In the last article I showed you clever FreeRTOS PSoC Component… and the talked about some of the issues that I had with it.  In this article I will talk about a self-contained FreeRTOS PSoC Template project that includes everything for FreeRTOS and Tracealyzer all in one project.  My idea was that when I start a new project I will just make a copy of the template project, rename it, then move on.

My FreeRTOS PSoC Template has

  • FreeRTOS with the files in in the same directory (i.e. not referenced externally)
  • Tracealyzer with the files in the same directory & all of the streamports including RTT and the UART DMA
  • All of the files organized into PSoC Creator folders
  • A template main.c
  • All of the build settings configured

This project is checked into GitHub and you can find it

Building the FreeRTOS PSoC Template

I started the process by creating a blank PSoC project called “FreeRTOS_Template”.  I then went into the Windows Explorer and copied the entire FreeRTOS source directory into the FreeRTOS PSoC Template Project directory.  Then I copied the Percepio TraceRecorder library into the FreeRTOS PSoC Template project.

FreeRTOS PSoC Template Directory Structure

By having both of the source directories in my project it isolated this project from changes in the FreeRTOS or the TraceRecorder.  Obviously that is a double edged sword.  The next thing that I did was use the Windows Explorer to copy FreeRTOSConfig.h, trcConfig.h, trcSnapshotConfig.h and trcStreamingConfig.h into the project.   Once all of the files were in my project directory is was time to fix up the PSoC Creator Project.

To do this I created a folder called “FreeRTOS_Source” in the “Header Files” and “Source Files” folders in my template project.  You can do this by right clicking and selecting “Add->New Folder”.  Then I added all of the appropriate .h and .c files from FreeRTOS source directory.  This gives me the following project view:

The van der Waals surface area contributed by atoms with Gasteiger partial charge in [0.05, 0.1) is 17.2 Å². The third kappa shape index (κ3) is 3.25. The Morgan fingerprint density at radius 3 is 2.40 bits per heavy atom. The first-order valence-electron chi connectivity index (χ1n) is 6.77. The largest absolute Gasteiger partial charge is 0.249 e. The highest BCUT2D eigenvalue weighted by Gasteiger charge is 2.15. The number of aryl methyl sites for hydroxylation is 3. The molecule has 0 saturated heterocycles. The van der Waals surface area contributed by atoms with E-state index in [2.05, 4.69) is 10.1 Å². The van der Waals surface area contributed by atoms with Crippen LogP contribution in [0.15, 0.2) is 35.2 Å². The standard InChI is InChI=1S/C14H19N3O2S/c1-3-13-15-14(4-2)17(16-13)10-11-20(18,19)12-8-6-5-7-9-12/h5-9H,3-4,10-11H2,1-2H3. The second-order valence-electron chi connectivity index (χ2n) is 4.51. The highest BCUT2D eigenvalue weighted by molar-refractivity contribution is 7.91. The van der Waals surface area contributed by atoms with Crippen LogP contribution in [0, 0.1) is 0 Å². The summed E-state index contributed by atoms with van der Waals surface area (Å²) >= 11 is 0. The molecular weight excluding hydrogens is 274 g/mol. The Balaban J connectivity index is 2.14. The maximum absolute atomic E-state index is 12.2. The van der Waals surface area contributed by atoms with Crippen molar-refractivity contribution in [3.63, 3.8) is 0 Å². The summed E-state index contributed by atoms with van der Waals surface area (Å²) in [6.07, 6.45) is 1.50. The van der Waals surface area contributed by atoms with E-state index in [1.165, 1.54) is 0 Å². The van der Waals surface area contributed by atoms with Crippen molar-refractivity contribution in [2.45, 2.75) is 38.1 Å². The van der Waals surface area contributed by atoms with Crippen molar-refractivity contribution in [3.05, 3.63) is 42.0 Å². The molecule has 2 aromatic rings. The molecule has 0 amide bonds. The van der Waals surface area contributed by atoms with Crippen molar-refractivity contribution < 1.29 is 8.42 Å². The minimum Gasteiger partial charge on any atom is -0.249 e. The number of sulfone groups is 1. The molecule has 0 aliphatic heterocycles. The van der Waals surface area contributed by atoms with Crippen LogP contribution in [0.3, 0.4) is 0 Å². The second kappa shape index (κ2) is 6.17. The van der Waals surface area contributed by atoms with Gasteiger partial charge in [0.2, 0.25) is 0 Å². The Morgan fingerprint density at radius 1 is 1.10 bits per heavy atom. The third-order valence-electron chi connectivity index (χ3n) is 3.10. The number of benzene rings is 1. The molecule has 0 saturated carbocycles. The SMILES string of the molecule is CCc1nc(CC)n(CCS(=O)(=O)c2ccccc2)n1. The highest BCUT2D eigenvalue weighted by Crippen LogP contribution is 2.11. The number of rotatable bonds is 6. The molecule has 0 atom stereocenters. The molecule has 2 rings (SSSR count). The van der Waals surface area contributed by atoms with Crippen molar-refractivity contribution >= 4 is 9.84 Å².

FreeRTOS PSoC Template PSoC Creator Header Files

And Source Files (notice that I also added heap_4.c which I generally use for memory management)

FreeRTOS PSoC Template PSoC Creator Source Files

Then I add the configuration files FreeRTOSConfig.h, trcConfig.h, trcSnapshotConfig.h, trcStreamingConfig.h and trcStreamingport.h.  Next I do the same thing for the TraceRecorder library which makes my project look like this:

Then I modify the build settings to add the include directories:

FreeRTOS PSoC Template Build Settings

FreeRTOS PSoC Template PSoC Creator Include Path

Now you can modify the FreeRTOSConfig.h to include all of the Tracealyzer stuff:

/* A header file that defines trace macro can be included here. */
#if ( configUSE_TRACE_FACILITY == 1 )
#include "trcRecorder.h"

#endif /* FREERTOS_CONFIG_H */

Then I setup a new tab in the schematic to contain the DMA UART Streamport.  You can read all about the UART DMA Streamport in this article.

FreeRTOS PSoC Template PSoC Creator Streamport Schematic

By putting that part of the stream port on a separate schematic page I can now do a right click and disable the page when I am not using the Tracealyzer streamport.  Disabling a page of the schematic completely removes everything from the build.

PSoC Creator Schematic Disable Settings

Next I create files called FreeRTOS_Start.h/.c to put in the startup code:

#include <project.h>
#include "FreeRTOS.h"

extern void xPortPendSVHandler(void);
extern void xPortSysTickHandler(void);
extern void vPortSVCHandler(void);

#define CORTEX_INTERRUPT_BASE          (16)
void FreeRTOS_Start()
    /* Handler for Cortex Supervisor Call (SVC, formerly SWI) - address 11 */
        (cyisraddress)vPortSVCHandler );
    /* Handler for Cortex PendSV Call - address 14 */
        (cyisraddress)xPortPendSVHandler );    
    /* Handler for Cortex SYSTICK - address 15 */
        (cyisraddress)xPortSysTickHandler );

Finally I make a template main.c that starts everything and has a simple ledTask and instructions for changing Memory Management scheme and the TraceRecorder.

// This template has heap_4.c included in the project.  If you want a